Socialization is another office element that doesn’t happen naturally when you are at home. Furthermore, when I’m feeling less-than-productive (we’ve all been there), I automatically envision my team to be working super hard creating awesome stuff all the time which is demoralizing and makes me LESS productive (and also not true, they are not, in fact, super productive robots). I believe this seclusion is the number one pathway to becoming the crazy cat lady.
“Pulse checks” can save your life and the life of a teammate.
These are random, and somewhat forced, check-ins that occur at least once a day with someone or a group of someones that have nothing to do with work and remind you that you are human, your teammates are human, and we all need relationships in order to survive.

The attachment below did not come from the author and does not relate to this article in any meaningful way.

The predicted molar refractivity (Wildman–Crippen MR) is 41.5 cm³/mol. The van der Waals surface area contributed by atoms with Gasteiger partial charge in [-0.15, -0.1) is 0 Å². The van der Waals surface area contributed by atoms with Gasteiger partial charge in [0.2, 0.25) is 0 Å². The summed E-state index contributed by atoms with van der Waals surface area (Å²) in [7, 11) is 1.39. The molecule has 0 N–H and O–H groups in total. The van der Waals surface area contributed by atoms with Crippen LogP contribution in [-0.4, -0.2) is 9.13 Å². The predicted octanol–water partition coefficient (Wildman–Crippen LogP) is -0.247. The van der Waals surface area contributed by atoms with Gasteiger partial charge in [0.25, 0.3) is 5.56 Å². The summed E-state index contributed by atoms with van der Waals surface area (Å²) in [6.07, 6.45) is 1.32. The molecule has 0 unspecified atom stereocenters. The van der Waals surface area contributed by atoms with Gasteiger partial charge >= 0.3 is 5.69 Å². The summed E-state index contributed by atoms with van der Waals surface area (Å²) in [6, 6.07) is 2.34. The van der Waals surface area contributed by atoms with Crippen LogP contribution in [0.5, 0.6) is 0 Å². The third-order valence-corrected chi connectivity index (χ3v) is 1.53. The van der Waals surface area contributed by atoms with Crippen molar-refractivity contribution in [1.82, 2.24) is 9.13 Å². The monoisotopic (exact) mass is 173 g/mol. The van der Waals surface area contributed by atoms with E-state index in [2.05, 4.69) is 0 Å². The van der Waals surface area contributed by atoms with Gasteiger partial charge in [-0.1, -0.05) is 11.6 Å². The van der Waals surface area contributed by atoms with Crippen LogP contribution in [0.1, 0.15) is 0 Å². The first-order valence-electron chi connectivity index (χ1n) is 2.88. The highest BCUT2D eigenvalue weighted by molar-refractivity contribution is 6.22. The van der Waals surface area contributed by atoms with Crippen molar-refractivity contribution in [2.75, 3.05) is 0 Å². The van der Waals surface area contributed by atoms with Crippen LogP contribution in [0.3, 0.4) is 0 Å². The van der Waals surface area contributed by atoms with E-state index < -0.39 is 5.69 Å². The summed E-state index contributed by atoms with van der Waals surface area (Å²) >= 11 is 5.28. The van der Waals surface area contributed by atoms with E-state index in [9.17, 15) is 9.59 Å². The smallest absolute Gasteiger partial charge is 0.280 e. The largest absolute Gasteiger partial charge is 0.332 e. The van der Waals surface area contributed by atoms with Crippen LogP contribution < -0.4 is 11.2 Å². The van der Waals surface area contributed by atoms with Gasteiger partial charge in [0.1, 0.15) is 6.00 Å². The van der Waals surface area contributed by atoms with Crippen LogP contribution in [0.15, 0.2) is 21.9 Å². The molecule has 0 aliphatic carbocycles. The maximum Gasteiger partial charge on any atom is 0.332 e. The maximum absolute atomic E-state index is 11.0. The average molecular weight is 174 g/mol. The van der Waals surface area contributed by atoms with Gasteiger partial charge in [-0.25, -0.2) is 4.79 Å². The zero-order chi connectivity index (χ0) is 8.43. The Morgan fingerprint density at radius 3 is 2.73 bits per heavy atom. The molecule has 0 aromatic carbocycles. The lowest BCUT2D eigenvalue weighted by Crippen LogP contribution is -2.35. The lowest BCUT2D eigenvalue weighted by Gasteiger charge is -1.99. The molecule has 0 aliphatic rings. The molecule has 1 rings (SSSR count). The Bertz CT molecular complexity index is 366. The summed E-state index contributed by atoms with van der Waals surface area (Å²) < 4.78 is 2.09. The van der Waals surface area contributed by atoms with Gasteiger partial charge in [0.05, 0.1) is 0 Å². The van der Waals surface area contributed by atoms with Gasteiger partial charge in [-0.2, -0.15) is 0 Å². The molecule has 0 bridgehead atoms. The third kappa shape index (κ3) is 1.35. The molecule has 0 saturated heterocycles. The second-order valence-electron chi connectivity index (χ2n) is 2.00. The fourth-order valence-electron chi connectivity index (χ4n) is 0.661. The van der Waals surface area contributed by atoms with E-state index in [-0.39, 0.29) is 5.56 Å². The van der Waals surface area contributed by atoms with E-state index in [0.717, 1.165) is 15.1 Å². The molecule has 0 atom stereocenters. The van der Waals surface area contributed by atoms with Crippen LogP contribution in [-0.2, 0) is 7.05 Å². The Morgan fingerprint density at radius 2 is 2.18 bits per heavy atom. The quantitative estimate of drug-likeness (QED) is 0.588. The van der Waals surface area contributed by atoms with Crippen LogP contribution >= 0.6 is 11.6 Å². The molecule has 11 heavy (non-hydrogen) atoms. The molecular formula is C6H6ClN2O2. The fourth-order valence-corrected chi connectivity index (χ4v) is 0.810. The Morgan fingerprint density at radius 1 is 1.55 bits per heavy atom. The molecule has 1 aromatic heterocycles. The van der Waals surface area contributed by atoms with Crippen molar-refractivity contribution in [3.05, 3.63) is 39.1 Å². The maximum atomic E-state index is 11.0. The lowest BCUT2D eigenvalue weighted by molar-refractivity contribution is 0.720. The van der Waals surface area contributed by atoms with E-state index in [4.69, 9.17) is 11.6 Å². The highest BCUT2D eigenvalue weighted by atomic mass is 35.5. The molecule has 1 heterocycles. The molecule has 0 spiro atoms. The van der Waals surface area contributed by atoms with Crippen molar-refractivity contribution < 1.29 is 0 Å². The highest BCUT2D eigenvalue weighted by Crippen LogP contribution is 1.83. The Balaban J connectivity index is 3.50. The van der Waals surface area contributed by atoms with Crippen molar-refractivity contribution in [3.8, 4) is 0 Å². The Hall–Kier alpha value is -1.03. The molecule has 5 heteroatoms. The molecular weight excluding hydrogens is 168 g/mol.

- At least once a day, start or participate in a random IM (Skype, messenger, group me… your team’s choice) conversation that is not about work.
- Start the conversation with the words “Pulse Check!” so that everyone knows what the convo is about.
- Goof off with your team until you feel human again. Chat about personal wins, stresses, house moves, gardening tips, latest blockbusters and your theories… NOT WORK.
What does this do?
- Your team relationship will strengthen because you know more about each other.
- You can see how your teammates handle personal stresses through writing or phone conversations, which helps you navigate communication styles and shorthand when it comes to work issues.
- You will relieve yourself and your teammates of the demoralizing super robot shame.
So, there you have it: Your keys to beating the work-from-home blues! Now that I’ve completed my article, it’s time for a “brain break!” Ooh look, I did it 4 minutes early… Woo Hoo!